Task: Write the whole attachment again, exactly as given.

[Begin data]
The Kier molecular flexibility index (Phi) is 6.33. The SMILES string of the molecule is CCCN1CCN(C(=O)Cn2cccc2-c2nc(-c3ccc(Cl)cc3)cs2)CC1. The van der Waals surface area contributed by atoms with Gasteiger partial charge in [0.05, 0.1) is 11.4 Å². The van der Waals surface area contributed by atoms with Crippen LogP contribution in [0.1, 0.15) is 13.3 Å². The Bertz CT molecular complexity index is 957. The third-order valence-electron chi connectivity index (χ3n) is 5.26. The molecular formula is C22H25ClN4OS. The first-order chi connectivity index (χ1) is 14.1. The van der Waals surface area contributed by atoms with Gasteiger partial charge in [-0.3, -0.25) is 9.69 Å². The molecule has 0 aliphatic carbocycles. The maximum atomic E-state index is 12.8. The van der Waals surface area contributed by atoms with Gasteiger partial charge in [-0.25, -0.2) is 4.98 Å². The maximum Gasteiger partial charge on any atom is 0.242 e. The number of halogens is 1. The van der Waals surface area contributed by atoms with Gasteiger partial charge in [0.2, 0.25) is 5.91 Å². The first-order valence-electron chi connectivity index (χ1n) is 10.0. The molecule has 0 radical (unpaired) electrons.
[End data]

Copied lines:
The Kier molecular flexibility index (Phi) is 6.33. The SMILES string of the molecule is CCCN1CCN(C(=O)Cn2cccc2-c2nc(-c3ccc(Cl)cc3)cs2)CC1. The van der Waals surface area contributed by atoms with Gasteiger partial charge in [0.05, 0.1) is 11.4 Å². The van der Waals surface area contributed by atoms with Crippen LogP contribution in [0.1, 0.15) is 13.3 Å². The Bertz CT molecular complexity index is 957. The third-order valence-electron chi connectivity index (χ3n) is 5.26. The molecular formula is C22H25ClN4OS. The first-order chi connectivity index (χ1) is 14.1. The van der Waals surface area contributed by atoms with Gasteiger partial charge in [-0.3, -0.25) is 9.69 Å². The molecule has 0 aliphatic carbocycles. The maximum atomic E-state index is 12.8. The van der Waals surface area contributed by atoms with Gasteiger partial charge in [-0.25, -0.2) is 4.98 Å². The maximum Gasteiger partial charge on any atom is 0.242 e. The number of halogens is 1. The van der Waals surface area contributed by atoms with Gasteiger partial charge in [0.2, 0.25) is 5.91 Å². The first-order valence-electron chi connectivity index (χ1n) is 10.0. The molecule has 0 radical (unpaired) electrons.